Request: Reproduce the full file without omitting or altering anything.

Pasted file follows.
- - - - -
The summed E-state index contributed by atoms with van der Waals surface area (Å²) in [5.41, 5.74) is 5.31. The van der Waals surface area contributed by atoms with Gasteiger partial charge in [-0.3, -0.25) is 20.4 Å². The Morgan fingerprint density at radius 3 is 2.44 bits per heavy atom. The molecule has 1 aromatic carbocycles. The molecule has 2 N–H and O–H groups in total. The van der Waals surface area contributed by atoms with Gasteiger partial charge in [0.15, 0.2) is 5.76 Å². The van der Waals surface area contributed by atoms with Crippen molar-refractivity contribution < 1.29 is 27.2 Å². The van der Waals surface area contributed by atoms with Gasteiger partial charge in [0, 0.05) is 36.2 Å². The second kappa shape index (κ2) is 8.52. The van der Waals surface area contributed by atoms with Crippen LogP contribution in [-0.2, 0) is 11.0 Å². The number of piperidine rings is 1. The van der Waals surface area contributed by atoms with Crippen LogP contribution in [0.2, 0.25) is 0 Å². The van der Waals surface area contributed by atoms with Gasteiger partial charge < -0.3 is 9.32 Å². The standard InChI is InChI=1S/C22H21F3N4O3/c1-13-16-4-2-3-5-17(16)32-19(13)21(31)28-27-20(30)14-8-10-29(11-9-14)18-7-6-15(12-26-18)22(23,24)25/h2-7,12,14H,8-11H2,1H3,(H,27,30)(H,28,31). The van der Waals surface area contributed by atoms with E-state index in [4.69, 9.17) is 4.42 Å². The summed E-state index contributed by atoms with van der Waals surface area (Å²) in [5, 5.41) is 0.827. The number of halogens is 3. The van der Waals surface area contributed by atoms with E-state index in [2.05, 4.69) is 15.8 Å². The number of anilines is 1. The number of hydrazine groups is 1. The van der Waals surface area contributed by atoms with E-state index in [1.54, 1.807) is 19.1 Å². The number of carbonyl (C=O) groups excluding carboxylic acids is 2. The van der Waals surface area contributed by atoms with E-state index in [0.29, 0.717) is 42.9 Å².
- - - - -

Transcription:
The summed E-state index contributed by atoms with van der Waals surface area (Å²) in [5.41, 5.74) is 5.31. The van der Waals surface area contributed by atoms with Gasteiger partial charge in [-0.3, -0.25) is 20.4 Å². The Morgan fingerprint density at radius 3 is 2.44 bits per heavy atom. The molecule has 1 aromatic carbocycles. The molecule has 2 N–H and O–H groups in total. The van der Waals surface area contributed by atoms with Gasteiger partial charge in [0.15, 0.2) is 5.76 Å². The van der Waals surface area contributed by atoms with Crippen molar-refractivity contribution < 1.29 is 27.2 Å². The van der Waals surface area contributed by atoms with Gasteiger partial charge in [0, 0.05) is 36.2 Å². The second kappa shape index (κ2) is 8.52. The van der Waals surface area contributed by atoms with Crippen LogP contribution in [-0.2, 0) is 11.0 Å². The number of piperidine rings is 1. The van der Waals surface area contributed by atoms with Crippen LogP contribution in [0.2, 0.25) is 0 Å². The van der Waals surface area contributed by atoms with Gasteiger partial charge < -0.3 is 9.32 Å². The standard InChI is InChI=1S/C22H21F3N4O3/c1-13-16-4-2-3-5-17(16)32-19(13)21(31)28-27-20(30)14-8-10-29(11-9-14)18-7-6-15(12-26-18)22(23,24)25/h2-7,12,14H,8-11H2,1H3,(H,27,30)(H,28,31). The van der Waals surface area contributed by atoms with E-state index in [4.69, 9.17) is 4.42 Å². The summed E-state index contributed by atoms with van der Waals surface area (Å²) in [5, 5.41) is 0.827. The number of halogens is 3. The van der Waals surface area contributed by atoms with E-state index in [2.05, 4.69) is 15.8 Å². The number of anilines is 1. The number of hydrazine groups is 1. The van der Waals surface area contributed by atoms with E-state index in [1.54, 1.807) is 19.1 Å². The number of carbonyl (C=O) groups excluding carboxylic acids is 2. The van der Waals surface area contributed by atoms with E-state index in [0.29, 0.717) is 42.9 Å².